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Displaying items by tag: Mew Island Optic

#MewIslandOptic - The Titanic Foundation has secured funding to restore the famous Mew Island Optic for installation at Belfast’s Titanic Quarter.

Plans have been in motion of more than a year to display the rare lighthouse lens on the city’s waterfront, as previously reported on Afloat.ie.

But now those plans will soon see the light as ‘The Great Light’ with a funding award of £332,000 from the UK’s National Lottery.

The world’s first and largest hyper-radial Fresnel lighthouse lens was first installed in Tory Island Lighthouse in 1887 then reconfigured and moved to Mew Island in 1928.

The optic was removed from Mew Island Lighthouse in 2014 as the lighthouse was modernised and converted to solar power.

At around 130 years old, weighing 10 tonnes and standing seven meters tall, the Mew Island Optic is a unique heritage object of national and international importance with links to Northern Ireland’s maritime and industrial past.

Its massive beam could once be seen by mariners over 30 miles away as it guided them to and from the busy Belfast Lough.

The new project from the Titanic Foundation, in partnership with the Commissioners of Irish Lights, will see the optic given a new role as an iconic attraction which brings to life the story of lighthouses, their technological developments, their light-keepers and their role in the maritime and industrial history of Belfast and beyond.

The rotating optic will be displayed in a landmark curved glass structure in its new location on the Titanic Walkway, which is currently being developed by Titanic Quarter Limited and funded by Tourism Northern Ireland. 

The 500 metres of maritime walkway will connect the Titanic and Olympic Slipways and the Alexandra Dock, linking Titanic Belfast, HMS Caroline and the Thompson Dock.

Alongside Heritage Lottery funding, the Titanic Foundation has secured £85,000 from Belfast City Council’s Local Investment Fund and £30,000 Ulster Garden Villages towards the project.

Yvonne Shields, chief executive of the Commissioners of Irish Lights, said she and her colleagues are “delighted to see our Mew Island Lighthouse Optic become part of Belfast’s world-famous Titanic Quarter.

“As ‘The Great Light’, the optic will tell the story of safety at sea, and educate generations to come on the science, engineering, and human effort that goes towards delivering this goal. In addition this will be a fabulous addition to our Great Lighthouses of Ireland tourism initiative that enables visitors to visit and stay in selected lighthouses around Ireland north and south.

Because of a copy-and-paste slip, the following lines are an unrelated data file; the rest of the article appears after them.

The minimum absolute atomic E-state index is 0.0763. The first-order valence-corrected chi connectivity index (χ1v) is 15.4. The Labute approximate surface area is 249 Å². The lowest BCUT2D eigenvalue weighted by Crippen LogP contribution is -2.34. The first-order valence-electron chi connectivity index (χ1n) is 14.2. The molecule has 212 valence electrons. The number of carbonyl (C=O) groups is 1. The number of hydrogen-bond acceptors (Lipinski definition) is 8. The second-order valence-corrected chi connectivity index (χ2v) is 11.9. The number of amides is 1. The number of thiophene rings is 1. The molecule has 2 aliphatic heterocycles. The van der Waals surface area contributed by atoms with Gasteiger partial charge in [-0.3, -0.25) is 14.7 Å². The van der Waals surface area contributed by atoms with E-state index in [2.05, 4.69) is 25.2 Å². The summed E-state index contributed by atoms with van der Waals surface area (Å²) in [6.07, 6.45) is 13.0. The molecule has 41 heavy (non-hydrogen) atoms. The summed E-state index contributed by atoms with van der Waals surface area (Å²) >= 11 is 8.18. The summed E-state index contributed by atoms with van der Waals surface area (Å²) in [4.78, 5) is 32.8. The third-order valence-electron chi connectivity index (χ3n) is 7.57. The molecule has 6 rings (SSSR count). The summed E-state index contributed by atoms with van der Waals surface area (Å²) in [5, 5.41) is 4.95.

“It is fitting that this unique optic comes to rest at the end of an interesting journey in Belfast, the proud maritime and industrial city it has announced to seafarers for so long. We wish the Great Light and the Titanic Foundation every success with this exciting new attraction.”

In July 2016, Belfast architects Hall McKnight were named the winners of a competition to design a structure to house the lighthouse optic.

With the recent appointment of contractors Hugh J O’Boyle Ltd, it is hoped that the optic will be in position later this year.

Published in Lighthouses

#MewIslandOptic - Plans to install a rare lens from one of Ireland’s tallest lighthouses on Belfast’s waterfront have been given the green light.

As previously reported on Afloat.ie, plans were announced last summer to house the optic from Mew Island Lighthouse in Belfast Lough in a much more accessible structure designed by architects Hall McKnight.

Now the News Letter reports that planning permission has been granted to install the 130-year-old, seven-metre-tall optic in the Titanic Quarter as the centrepiece of the new Titanic Walkway in the coming months.

“We are now one step closer to helping save and restore one of the largest optics of its kind ever constructed, an artefact of national and international significance,” said Titanic Foundation chief executive Kerrie Sweeney.

“This will certainly create a legacy Belfast landmark which will inspire our future generations.”

The News Letter has more on the story HERE.

Published in Lighthouses

The Ilen is the last of Ireland’s traditional wooden sailing ships.

Designed by Limerick man Conor O’Brien and built in Baltimore in 1926, she was delivered by Munster men to the Falkland Islands where she served valiantly for seventy years, enduring and enjoying the Roaring Forties, the Furious Fifties, and Screaming Sixties.

Returned now to Ireland and given a new breath of life, Ilen may be described as the last of Ireland’s timber-built ocean-going sailing ships, yet at a mere 56ft, it is capable of visiting most of the small harbours of Ireland.

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